Veolia has succeeded in its takeover of Suez after a long and bitter battle, ending months of resistance from Suez. The two groups have agreed to enter into definitive agreements by 14 May.
Both parties have issued statements marking the deal, which sees Veolia paying EUR 20.50 for the approximately 70% of Suez shares it does not already own – up from the EUR 18 a share it paid when buying an initial stake last year. The two groups propose that the new Suez resulting from this agreement should be owned by a group of shareholders including financial partners from both groups and by employees, creating ‘a coherent and sustainable group with revenues of around EUR 7 billion’.
According to the Suez website, the agreement include social commitments from Veolia for four years after the deal is signed and commitments by Veolia regarding the composition of its management teams. For Veolia, it implements a plan for ‘a global champion of ecological transformation’ with revenues of around EUR 37 billion.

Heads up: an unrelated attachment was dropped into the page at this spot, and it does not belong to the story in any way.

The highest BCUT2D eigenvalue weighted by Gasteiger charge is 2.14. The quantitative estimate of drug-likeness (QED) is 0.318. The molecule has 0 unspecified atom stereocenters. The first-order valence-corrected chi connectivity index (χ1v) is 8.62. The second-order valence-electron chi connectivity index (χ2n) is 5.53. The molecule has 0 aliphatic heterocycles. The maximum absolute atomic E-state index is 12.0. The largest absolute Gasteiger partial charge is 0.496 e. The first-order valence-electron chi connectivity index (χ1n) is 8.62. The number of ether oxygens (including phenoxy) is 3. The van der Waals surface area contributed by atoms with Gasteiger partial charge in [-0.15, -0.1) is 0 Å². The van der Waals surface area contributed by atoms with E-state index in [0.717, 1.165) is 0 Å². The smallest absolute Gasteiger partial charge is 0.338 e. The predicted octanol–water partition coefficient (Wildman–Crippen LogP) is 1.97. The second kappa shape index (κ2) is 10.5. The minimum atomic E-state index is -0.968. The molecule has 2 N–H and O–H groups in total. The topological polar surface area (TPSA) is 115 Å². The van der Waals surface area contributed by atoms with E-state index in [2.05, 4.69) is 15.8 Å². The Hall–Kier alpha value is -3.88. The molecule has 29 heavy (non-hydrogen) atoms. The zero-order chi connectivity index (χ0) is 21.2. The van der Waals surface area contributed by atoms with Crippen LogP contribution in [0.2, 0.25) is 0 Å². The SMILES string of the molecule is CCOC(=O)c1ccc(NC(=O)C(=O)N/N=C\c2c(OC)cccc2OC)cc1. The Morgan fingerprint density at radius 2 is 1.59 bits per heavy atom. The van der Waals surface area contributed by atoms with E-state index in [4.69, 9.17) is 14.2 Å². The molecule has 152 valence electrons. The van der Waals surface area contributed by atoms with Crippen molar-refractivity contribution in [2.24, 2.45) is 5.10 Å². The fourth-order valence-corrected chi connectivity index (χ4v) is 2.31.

Veolia ceo Antoine Frérot said: ‘This agreement is beneficial for everyone: it guarantees the long-term future of Suez in France in a way that preserves competition and it guarantees jobs. All stakeholders in both groups are therefore winners. The time for confrontation is over, the time for combination has begun’.
Suez chairman Philippe Varin said: ‘We will be vigilant to ensure that the conditions are met to reach a final agreement that will put an end to the conflict between our two companies and offer development prospects’.
The transaction will require approval from competition authorities in several countries.
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